Covid-19 update April 2021: Our rehoming centres are currently closed to the public for general browsing. We’re still rehoming virtually and we’re here to help if you can no longer care for your dog. Please don’t visit, or travel to our centres unless you have already been matched with a dog, or are leaving donations at one of our contact-free drop off points.

UK Pet Dog Population Project

Project lead: Kirsten McMillan

Key people: Robert Christley, Melissa Upjohn, Rachel Casey


Project background and summary

The high demand for dogs and the associated financial benefits for those selling puppies, has led to a number of practices that have a negative impact on dog welfare. These include the large-scale breeding and sale of puppies from environments that are unsuitable with regards to health and behavioural development (e.g., puppy farms), and the illegal international transportation of puppies with associated welfare and disease transmission risks (i.e., puppy smuggling). If we are to understand the UK pet dog ‘market’, including factors that influence supply and sources, we must first reliably quantify the UK pet dog population.

At present, the UK has limited knowledge regarding our pet dog population. Based on public surveys, previous estimates of population size have varied between 8.5 - 11.6 million. However, these surveys are costly, and as such, participant numbers remain constrained. This has led to significant knowledge gaps and potentially unreliable pet dog population estimates. In 2011, Dr Asher and colleagues approached this challenge from a fresh perspective. They enriched public survey data with existing datasets, such as: Kennel Club registrations, veterinary practice customer archives, and J. Sainsbury’s PLC pet insurance records. This provided a more robust population estimate of 9.4 million pet dogs within the UK. However, due to data constraints and limited project collaborators, they could only confidently suggest that the true figure fell somewhere between 3.6 million and 21.5 million (range = 17.9 million). This, in part, suggests that the commonly referenced PFMA estimate of 9 million, may be a substantial underestimate. Since then, no research group has built upon this imperative study.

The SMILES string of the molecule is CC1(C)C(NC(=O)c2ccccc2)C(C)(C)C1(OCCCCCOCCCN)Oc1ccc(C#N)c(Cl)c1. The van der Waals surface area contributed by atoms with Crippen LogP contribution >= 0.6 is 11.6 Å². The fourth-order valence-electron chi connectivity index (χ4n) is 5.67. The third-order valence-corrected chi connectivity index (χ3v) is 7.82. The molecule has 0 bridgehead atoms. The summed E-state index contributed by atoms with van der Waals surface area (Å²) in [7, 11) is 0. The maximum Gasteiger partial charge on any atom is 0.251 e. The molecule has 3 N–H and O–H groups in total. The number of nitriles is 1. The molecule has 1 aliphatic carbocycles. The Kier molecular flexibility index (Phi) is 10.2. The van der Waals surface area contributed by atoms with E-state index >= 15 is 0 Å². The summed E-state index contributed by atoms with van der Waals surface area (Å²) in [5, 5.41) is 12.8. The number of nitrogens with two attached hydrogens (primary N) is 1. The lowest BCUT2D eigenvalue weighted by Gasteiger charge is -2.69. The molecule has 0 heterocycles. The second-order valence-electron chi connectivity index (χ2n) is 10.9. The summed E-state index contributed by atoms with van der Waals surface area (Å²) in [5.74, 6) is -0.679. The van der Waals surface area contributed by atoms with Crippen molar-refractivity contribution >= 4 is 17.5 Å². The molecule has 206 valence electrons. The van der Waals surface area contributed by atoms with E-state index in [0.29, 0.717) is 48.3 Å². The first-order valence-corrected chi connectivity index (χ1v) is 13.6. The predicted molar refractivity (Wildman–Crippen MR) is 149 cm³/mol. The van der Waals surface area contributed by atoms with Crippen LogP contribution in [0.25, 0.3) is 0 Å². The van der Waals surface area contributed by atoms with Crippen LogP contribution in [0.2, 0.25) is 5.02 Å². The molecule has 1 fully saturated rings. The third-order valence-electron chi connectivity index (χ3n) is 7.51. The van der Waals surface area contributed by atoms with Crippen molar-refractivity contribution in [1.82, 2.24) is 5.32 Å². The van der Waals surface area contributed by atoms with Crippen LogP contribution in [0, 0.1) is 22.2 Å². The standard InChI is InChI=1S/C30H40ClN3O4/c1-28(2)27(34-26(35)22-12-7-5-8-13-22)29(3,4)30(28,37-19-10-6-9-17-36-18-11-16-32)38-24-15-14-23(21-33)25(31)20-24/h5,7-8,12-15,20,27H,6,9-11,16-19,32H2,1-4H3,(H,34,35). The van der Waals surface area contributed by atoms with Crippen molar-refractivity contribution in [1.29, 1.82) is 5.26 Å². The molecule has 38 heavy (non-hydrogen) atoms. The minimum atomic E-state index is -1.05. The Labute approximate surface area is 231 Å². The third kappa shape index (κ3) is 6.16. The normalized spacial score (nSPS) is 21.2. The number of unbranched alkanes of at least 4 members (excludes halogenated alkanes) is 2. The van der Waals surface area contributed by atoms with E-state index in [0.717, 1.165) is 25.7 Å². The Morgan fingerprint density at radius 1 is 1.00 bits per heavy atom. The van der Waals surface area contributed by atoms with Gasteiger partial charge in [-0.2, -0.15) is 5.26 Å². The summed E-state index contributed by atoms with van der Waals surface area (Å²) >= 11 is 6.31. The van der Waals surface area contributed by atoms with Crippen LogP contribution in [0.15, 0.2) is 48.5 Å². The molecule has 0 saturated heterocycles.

Dogs Trust have obtained the cooperation of businesses, welfare and rehoming organisations, veterinary groups, university-led projects, and registration databases, in order to build the most comprehensive dataset to date, which will allow for the definitive estimation of the UK pet dog population.


The problem, and its context within Dogs Trust.

The UK has limited knowledge regarding our pet dog population. Without a population baseline and knowledge regarding the spatial density/distribution of pet dogs within the UK, we will not be able to gain a greater understanding of regional or national trends across time and/or predict the impact that future regulations may have on the supply of puppies.

In order to accurately estimate the UK pet dog population size, very rich data are required, along with advanced statistical techniques and significant computing power.

The research project will allow us to achieve the following outcomes:

  • Establish a population baseline, while providing a greater understanding of the dog population, including spatial density and distribution, demographics and regional trends.
  • Provide estimates for the average life expectancies of UK pet dog breeds.
  • Quantify and compare the supply of puppies online and offline, while assessing the way in which online sellers advertise breeds.

These outcomes will provide significant analytical benefits to welfare, epidemiological and business corporations alike, as it will allow for the development of targeted strategies, while providing a greater understanding of the dog population as a whole, including age and breed demographics.




The poster was presented at the Genetics of Health in Dogs meeting in Edinburgh in May 2018, and at the Dogs Trust Training and Behaviour Conference, 2019.

UK Pet Dog Population Project Poster PDF 464 KB